March marks one year of teaching for me at Sweat. During that time, I’ve also picked up some teaching gigs at a couple other places in the city, but I credit Sweat for helping me break into this industry and grow to the level I have in just a year. As I mentioned on Friday, I’ve also taken on the position of Director of Social Media in addition to teaching, so it’s safe to say that I’m pretty invested in this business.
It’s been a crazy year and I have learned a lot both personally and professionally. In typical thinking out loud fashion, here are eight things I’ve learned from one year as a fitness instructor.
1. There are no stupid questions
I got my job at Sweat by trying out ClassPass for a month. I immediately fell in love with the workouts, but since I wasn’t working at the time, I couldn’t afford a membership and I knew I wanted to come more than 3 times a month (the limit for ClassPass). I emailed the owner to let him know how much I loved working out there and he suggested that we meet up for coffee that week.
When we met, he let me know that they had a program that provided me a membership in exchange for working a few hours a week at the front desk. He then told me about an internship program where I could eventually teach if I was interested. Since I was in the process of getting my personal training certification, this sounded like the perfect plan. The rest is history.
If it hadn’t been for me reaching out, establishing a connection, and asking if there was any way I could continue to come, my whole time at Sweat never would have existed.
- Passing the NASM Certified Personal Training Exam
- What to do with a Personal Training Certification
- How I used GoFundMe to Raise Money for Personal Training
- How to Get A Fitness Job With No Experience
2. It takes time
As much as I willed myself to be the best instructor I could be right off the bat, it took time for me to find my comfort zone and own each and every class. It took patience and practice until I was able to feel comfortable pushing others and adapting workouts as I saw fit. During all of my initial feedback, I was told by more experienced instructors that it just takes time to get to that spot. My experience definitely proves that.
3. My energy comes from others
Sometimes teaching a class at 5:15 am means that I’m not my most energetic (hello staying up to watch the Oscars). Thankfully the cold, windy walk to work helps to wake me up, but sometimes it can be a struggle to exude that much energy that early in the morning.
Once I start teaching, however, I’m often inspired by the motivation and dedication of everyone who electively showed up that early to make healthier choices. I crank the music, get my mic on, and soon am finding energy I didn’t even know I had. Reminding them that they made the decision to wake up and come in reminds me that I did as well.
4. Fitness brings people together
I’ve seen so many friendships form within the fitness community. As you start coming to the same classes, you meet the same people, and a great community starts to form. I’ve made so many great connections both from teaching and from showing up to work out alongside my clients. Everyone is always so supportive and it’s such an uplifting environment.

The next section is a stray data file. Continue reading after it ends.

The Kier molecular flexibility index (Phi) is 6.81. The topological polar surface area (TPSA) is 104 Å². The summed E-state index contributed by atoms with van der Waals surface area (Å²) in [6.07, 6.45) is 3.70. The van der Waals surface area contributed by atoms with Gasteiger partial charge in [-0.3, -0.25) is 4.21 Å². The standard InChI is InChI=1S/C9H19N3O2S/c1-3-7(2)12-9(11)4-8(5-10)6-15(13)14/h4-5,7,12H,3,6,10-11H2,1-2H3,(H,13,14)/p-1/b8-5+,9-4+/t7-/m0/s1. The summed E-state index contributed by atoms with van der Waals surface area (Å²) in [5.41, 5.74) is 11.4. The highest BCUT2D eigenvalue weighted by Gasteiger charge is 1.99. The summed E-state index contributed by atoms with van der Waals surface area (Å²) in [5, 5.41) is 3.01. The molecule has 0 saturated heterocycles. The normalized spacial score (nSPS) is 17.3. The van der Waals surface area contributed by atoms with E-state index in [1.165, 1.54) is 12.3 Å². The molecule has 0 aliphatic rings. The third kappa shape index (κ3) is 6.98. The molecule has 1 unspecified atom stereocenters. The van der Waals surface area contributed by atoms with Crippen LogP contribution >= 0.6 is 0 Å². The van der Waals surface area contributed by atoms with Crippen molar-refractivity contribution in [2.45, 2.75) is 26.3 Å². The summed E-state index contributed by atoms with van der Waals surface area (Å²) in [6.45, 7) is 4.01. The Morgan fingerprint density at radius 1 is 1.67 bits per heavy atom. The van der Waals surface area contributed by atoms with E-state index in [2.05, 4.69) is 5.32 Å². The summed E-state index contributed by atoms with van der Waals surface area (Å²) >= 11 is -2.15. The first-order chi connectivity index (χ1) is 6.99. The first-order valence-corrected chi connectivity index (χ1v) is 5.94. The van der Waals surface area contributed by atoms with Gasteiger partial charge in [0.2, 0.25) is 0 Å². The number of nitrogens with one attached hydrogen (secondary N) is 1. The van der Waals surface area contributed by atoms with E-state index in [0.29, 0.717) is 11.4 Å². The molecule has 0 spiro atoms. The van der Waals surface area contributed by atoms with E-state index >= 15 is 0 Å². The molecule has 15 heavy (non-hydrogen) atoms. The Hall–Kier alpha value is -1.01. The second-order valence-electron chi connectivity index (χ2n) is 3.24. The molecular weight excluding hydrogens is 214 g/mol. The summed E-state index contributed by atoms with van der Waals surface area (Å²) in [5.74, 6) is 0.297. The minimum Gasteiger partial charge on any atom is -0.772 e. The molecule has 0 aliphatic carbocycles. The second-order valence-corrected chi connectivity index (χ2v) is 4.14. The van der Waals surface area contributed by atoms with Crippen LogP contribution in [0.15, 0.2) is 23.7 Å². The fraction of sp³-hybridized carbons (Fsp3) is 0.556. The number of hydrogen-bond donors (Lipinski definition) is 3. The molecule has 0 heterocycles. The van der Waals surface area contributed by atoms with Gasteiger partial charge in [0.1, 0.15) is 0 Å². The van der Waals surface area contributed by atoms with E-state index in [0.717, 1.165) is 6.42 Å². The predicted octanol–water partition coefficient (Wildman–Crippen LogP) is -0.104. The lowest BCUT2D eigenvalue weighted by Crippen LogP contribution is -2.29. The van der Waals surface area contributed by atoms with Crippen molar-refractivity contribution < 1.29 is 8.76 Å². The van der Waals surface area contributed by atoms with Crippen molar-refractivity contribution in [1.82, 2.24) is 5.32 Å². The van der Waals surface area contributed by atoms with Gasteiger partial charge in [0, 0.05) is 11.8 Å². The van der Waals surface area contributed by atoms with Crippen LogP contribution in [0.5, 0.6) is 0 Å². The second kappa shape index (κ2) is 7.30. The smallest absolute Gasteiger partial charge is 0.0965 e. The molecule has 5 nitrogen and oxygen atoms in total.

5. My hair will remain up 98% of the time
The only time I end up wearing my hair down these days is on the weekend and that’s only if I actually feel like taking the time to do it. Most days I shower and throw it up in a bun on the top of my head. It’s super fast and convenient, but sometimes I miss having it down. I could technically style it if I really wanted to, but I’m likely to be working out the next day and will have to wash it again anyway. #fitnessproblems
6. You’re an authority
Clients who come to your class view you as an authority on the subject of fitness and movement standards, and they should. I make sure to thoroughly explain each movement and correct form throughout the class. Many times people will come up after class with questions or just because they want my opinion on fitness or food-related topics.
7. Exercise clothes are an investment
Earlier in my blog days I spent a lot of time talking about how I would never spend money on expensive workout clothes. I got a lot of my stuff from Target and Old Navy and would wear Hanes undershirts to work out in. With the amount of time I spend wearing athletic clothes and working out in them, I soon realized that you get what you pay for. Some of my pieces from Target and Old Navy are fine, but several of my pants have started to wear thin and have some issues with the seams.
These days, I look at athletic clothes as an investment. I buy a lot of stuff from Lululemon and Nike, but I still cringe at paying full price. I have only bought one top at full price, and everything else I’ve gotten through the Mercari app that I wrote about a couple weeks ago. Seriously, it has saved me a TON of money and the clothes have all been amazing!
8. There’s good and bad days
Some days I love what I do and some days I think that running all around from place to place (this includes my personal training clients) is going to burn me out. I pine for the long stretches of day from last year when I had much less work to do and I spent a lot of time reading. These are usually only fleeting thoughts, since what I get out of helping others is much more rewarding than sitting along by myself at home (but oh, how glorious it is).
Some days my teaching is on point and other days I finish a class and know it wasn’t my best. Either way, I know that all I can do is show up the next day and do the best job that I can.
I look forward to seeing what another year will bring with both my teaching and individual training. If you’re ever in Chicago and want to stop by, shoot me an email and I’ll get you in for free!
- Instructors: What are some things you’ve learned during your time teaching?